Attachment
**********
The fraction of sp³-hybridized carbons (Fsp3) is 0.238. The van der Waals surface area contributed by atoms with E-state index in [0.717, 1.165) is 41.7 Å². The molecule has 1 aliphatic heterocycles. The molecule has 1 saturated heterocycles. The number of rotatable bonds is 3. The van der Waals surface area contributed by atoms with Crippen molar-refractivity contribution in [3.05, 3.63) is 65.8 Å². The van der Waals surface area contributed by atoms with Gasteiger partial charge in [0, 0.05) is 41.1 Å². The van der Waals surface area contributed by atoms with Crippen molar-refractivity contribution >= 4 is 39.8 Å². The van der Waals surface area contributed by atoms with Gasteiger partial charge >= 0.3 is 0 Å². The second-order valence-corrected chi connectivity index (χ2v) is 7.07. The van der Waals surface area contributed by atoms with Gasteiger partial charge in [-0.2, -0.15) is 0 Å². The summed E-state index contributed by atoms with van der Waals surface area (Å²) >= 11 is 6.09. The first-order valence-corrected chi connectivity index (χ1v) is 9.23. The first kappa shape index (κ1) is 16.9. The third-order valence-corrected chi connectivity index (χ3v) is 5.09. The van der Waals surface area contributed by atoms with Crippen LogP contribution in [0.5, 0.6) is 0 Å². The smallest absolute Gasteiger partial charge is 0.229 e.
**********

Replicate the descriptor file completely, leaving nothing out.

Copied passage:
The fraction of sp³-hybridized carbons (Fsp3) is 0.238. The van der Waals surface area contributed by atoms with E-state index in [0.717, 1.165) is 41.7 Å². The molecule has 1 aliphatic heterocycles. The molecule has 1 saturated heterocycles. The number of rotatable bonds is 3. The van der Waals surface area contributed by atoms with Crippen molar-refractivity contribution in [3.05, 3.63) is 65.8 Å². The van der Waals surface area contributed by atoms with Gasteiger partial charge in [0, 0.05) is 41.1 Å². The van der Waals surface area contributed by atoms with Crippen molar-refractivity contribution >= 4 is 39.8 Å². The van der Waals surface area contributed by atoms with Gasteiger partial charge >= 0.3 is 0 Å². The second-order valence-corrected chi connectivity index (χ2v) is 7.07. The van der Waals surface area contributed by atoms with Gasteiger partial charge in [-0.2, -0.15) is 0 Å². The summed E-state index contributed by atoms with van der Waals surface area (Å²) >= 11 is 6.09. The first-order valence-corrected chi connectivity index (χ1v) is 9.23. The first kappa shape index (κ1) is 16.9. The third-order valence-corrected chi connectivity index (χ3v) is 5.09. The van der Waals surface area contributed by atoms with Crippen LogP contribution in [0.5, 0.6) is 0 Å². The smallest absolute Gasteiger partial charge is 0.229 e.